Even though LA native Sonari Chidi (C '20) never envisioned himself behind the scenes of a documentary, there was a key element to documentary filmmaking that drew him to it: the ability to give a direct voice to those that are often ignored. This is what he does in his film, Shattering Refuge, in which he explores the media’s representation of refugees. He interviewed refugee filmmakers in Kenya, asylum recipients and immigrants in the U.S., as well as reporters who report on refugee and asylum issues.
Shattering Refuge was filmed over the course of a year and a half on three continents, with footage from Kakuma Refugee Camp in Kenya, Amman, Jordan, and Philadelphia. Getting access to the Kakuma Refugee Camp came with Sonari’s participation in the Penn–in–Kenya program in Summer 2017.
He knew he wanted to go above what the program requires, which was to collaborate with refugee filmmakers in the camp to make videos for new arrivals. So on his own, he thought about the “biased and inflammatory” representations of refugees in Western media, and wanted to know what the refugee filmmakers, who were also his team members, felt about the media coverage.
Throughout the process of filming, there were moments of surprise. When interviewing a Kenyan national who is the head of operations for the NGO that runs the camp, he discovered that while American media has extremely anti–refugee rhetoric, Kenyan media broadcasts the same views.
Sonari described how this Kenyan woman's opinions of refugees changed as she started working with them: “The media made her think that refugees were these people that couldn’t help themselves, who were kind of just relying on resources…and she was so surprised when she went there. They’re starting their own businesses, they’re making films, they’re doing things for themselves, they want to improve their lives. Just because they’ve gone through a tough situation doesn’t mean that they are now defeated.”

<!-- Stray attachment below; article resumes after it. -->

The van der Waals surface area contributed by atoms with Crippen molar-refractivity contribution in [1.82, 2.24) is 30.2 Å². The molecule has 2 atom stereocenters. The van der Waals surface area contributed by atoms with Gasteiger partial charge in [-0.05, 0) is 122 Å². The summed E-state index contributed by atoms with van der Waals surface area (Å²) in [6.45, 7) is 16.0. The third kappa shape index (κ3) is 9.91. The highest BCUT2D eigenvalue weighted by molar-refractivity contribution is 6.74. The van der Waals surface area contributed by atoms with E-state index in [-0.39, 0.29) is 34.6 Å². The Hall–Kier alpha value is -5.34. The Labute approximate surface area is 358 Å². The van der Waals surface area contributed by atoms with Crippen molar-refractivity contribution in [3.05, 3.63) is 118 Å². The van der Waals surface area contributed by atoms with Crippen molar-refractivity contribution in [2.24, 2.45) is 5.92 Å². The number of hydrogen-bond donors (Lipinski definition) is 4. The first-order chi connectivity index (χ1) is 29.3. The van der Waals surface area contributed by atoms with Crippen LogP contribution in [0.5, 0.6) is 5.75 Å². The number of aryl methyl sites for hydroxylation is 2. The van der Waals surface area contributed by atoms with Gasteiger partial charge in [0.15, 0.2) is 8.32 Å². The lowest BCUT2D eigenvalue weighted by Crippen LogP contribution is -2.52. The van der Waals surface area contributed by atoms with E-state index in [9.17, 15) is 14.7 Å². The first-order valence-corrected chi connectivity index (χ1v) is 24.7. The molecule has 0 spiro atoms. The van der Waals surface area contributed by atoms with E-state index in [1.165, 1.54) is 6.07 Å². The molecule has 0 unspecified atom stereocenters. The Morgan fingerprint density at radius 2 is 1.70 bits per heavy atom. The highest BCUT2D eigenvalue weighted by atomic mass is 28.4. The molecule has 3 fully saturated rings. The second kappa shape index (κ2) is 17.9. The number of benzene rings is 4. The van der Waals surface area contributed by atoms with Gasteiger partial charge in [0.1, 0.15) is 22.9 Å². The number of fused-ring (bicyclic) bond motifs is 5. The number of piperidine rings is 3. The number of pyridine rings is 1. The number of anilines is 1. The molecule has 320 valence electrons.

It was also important for Sonari to not only talk to those who were being covered by the media, but also those doing the coverage. At a WHYY event about immigration and refugees, Sonari met a reporter, Emma Restrepo, who was an asylum recipient herself. Meeting and interviewing her enabled Sonari to include different perspectives in his film.
When asked about films or filmmakers that have influenced him, most of the influential movies that Sonari listed were fictional (BlacKkKlansman, Sorry to Bother You, Mudbound, and Moonlight). However, he emphasized that documentary film "is a really powerful way to get at human truths in a multifaceted way."
"This is the person speaking for themselves. This isn’t a script. This isn’t a story that someone dreamed up that never happened. These aren’t things that are fictional. These are things that are happening right now...they are real. Just like you and me.”
Sonari spoke with warmth and happiness about his work and the people he met throughout the process. Whether it was interviewing professors here at Penn or refugees in Kenya, Sonari’s ability to connect with them over his passion for film and social change was electric.
As he continues to rack up awards and acclaim, his connection and passion don't seem to have faded at all. In the future, he hopes to have more screenings of the film in festivals and schools to help promote a more positive view of refugees and to humanize a situation that is constantly politicized.
He aims to keep working towards his main goal—to “galvanize people to do something."